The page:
The IEA’s November Oil Market Report notes that vaccines are unlikely to boost demand until well into next year. Market fundamentals and weak historical data as well as the resurgence of the coronavirus in Europe and the United States prompted the IEA to revise oil demand down by 700,000 barrels per day for the first quarter of 2021. Oil demand for 2020 has been revised to 8.8 million barrels per day compared with an October estimate of 8.4 mb/d. For 2021, the OECD’s energy watchdog revised its outlook for demand by 120,000 b/d to 5.8 mb/d, some 3 mb/d below the pre-pandemic level. OPEC’s November Monthly Oil Market Report is even more bearish in its outlook, revising this year’s demand down by 300,000 b/d. It expects demand to contract by 9.8 mb/d year on year as a result of weaker-than-expected oil use in the third quarter from the major economies of North and South America and containment measures in several European countries. For the fourth quarter of 2021, it reduced demand estimates by 1.2 mb/d compared with the lower IEA estimate of a 700,000 b/d drop.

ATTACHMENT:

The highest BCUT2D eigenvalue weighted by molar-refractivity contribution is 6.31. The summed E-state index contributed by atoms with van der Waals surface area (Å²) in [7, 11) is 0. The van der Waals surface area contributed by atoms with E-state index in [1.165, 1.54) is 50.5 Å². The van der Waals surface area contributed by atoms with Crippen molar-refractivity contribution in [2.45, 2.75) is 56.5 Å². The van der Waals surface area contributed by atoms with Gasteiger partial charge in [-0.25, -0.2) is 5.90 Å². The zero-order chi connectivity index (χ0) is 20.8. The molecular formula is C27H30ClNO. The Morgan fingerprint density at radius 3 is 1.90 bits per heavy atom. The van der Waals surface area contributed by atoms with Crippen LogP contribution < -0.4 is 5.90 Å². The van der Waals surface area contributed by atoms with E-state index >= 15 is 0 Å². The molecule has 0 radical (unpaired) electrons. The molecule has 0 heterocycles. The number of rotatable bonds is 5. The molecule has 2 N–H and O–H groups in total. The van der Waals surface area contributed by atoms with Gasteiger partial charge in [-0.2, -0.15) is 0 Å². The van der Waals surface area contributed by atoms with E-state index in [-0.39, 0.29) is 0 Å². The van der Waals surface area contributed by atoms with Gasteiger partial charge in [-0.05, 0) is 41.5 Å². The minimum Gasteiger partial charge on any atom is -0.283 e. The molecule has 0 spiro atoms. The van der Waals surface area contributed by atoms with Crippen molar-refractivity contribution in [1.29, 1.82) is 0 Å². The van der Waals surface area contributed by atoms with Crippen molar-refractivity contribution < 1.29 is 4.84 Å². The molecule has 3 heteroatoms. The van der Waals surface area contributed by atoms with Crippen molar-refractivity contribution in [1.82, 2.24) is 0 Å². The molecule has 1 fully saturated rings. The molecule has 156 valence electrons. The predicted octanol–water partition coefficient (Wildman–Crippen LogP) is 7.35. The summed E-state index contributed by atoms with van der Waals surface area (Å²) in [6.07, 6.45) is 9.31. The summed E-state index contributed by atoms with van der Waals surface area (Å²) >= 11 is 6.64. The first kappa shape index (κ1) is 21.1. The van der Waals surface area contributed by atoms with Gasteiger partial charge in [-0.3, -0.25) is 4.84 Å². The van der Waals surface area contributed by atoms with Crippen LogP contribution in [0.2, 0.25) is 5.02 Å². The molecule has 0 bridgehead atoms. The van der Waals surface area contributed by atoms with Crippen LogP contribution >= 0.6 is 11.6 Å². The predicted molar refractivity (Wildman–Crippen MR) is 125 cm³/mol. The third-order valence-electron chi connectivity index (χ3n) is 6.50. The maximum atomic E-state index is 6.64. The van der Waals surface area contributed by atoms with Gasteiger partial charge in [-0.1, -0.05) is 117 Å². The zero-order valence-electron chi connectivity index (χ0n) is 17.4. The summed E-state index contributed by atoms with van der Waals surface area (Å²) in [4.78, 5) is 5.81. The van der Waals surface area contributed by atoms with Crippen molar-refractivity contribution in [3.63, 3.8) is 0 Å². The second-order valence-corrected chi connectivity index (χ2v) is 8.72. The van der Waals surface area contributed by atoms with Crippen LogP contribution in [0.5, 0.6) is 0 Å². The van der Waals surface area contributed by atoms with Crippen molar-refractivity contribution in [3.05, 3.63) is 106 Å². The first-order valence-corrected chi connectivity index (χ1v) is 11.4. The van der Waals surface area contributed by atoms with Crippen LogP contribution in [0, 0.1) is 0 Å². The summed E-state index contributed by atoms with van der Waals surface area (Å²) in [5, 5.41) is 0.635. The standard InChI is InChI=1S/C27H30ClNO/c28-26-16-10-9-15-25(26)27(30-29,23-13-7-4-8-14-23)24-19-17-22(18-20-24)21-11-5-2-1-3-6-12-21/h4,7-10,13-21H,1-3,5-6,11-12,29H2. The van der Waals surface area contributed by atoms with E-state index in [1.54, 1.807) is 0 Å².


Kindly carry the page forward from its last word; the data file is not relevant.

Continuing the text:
The IEA’s analysis assumes additional supply of around 2 mb/d from OPEC+ starting in January 2021, when the oil alliance had hoped to start a phased rollback of production cuts agreed to in April. This now may be deferred in light of the latest revisions and the apparent reluctance by some producers, like Iraq and Nigeria, to wait out the crisis. Libya, which is not party to the agreement, has increased oil production from around 100,000 b/d in August to just over 1 mb/d in November, an unexpected development that will have to be taken into account. Iraq, which relies almost exclusively on income from oil sales to fund the government, had pledged to compensate for overproduction, but its commitment faltered as its revenue sank, making it difficult for the government to meet public sector payrolls. Its exports surged in October by 263,000 b/d over September’s amid indications from Iraqi officials that Baghdad may be unable to sustain a period of lower production due to its perilous fiscal position.